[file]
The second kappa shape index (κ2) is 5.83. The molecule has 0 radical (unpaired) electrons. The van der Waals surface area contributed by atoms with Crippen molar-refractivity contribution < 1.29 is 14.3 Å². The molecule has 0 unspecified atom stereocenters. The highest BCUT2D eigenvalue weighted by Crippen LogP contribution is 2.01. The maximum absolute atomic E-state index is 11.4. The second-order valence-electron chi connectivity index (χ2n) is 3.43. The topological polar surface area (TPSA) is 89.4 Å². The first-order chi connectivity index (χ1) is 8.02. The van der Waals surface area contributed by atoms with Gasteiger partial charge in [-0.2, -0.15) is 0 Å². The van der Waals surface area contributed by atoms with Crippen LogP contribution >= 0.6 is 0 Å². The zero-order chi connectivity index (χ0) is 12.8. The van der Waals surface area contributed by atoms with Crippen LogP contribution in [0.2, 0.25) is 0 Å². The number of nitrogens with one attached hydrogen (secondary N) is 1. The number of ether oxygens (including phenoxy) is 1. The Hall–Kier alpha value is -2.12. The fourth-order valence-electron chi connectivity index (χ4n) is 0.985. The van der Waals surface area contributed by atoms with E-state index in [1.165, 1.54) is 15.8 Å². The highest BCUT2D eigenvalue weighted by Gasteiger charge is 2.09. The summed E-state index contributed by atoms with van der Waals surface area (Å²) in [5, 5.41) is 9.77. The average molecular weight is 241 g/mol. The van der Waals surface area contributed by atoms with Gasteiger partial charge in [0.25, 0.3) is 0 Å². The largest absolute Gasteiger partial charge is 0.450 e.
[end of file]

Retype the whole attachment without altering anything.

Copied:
The second kappa shape index (κ2) is 5.83. The molecule has 0 radical (unpaired) electrons. The van der Waals surface area contributed by atoms with Crippen molar-refractivity contribution < 1.29 is 14.3 Å². The molecule has 0 unspecified atom stereocenters. The highest BCUT2D eigenvalue weighted by Crippen LogP contribution is 2.01. The maximum absolute atomic E-state index is 11.4. The second-order valence-electron chi connectivity index (χ2n) is 3.43. The topological polar surface area (TPSA) is 89.4 Å². The first-order chi connectivity index (χ1) is 8.02. The van der Waals surface area contributed by atoms with Gasteiger partial charge in [-0.2, -0.15) is 0 Å². The van der Waals surface area contributed by atoms with Crippen LogP contribution >= 0.6 is 0 Å². The zero-order chi connectivity index (χ0) is 12.8. The van der Waals surface area contributed by atoms with Crippen LogP contribution in [0.2, 0.25) is 0 Å². The number of nitrogens with one attached hydrogen (secondary N) is 1. The number of ether oxygens (including phenoxy) is 1. The Hall–Kier alpha value is -2.12. The fourth-order valence-electron chi connectivity index (χ4n) is 0.985. The van der Waals surface area contributed by atoms with E-state index in [1.165, 1.54) is 15.8 Å². The highest BCUT2D eigenvalue weighted by Gasteiger charge is 2.09. The summed E-state index contributed by atoms with van der Waals surface area (Å²) in [5, 5.41) is 9.77. The average molecular weight is 241 g/mol. The van der Waals surface area contributed by atoms with Gasteiger partial charge in [0.25, 0.3) is 0 Å². The largest absolute Gasteiger partial charge is 0.450 e.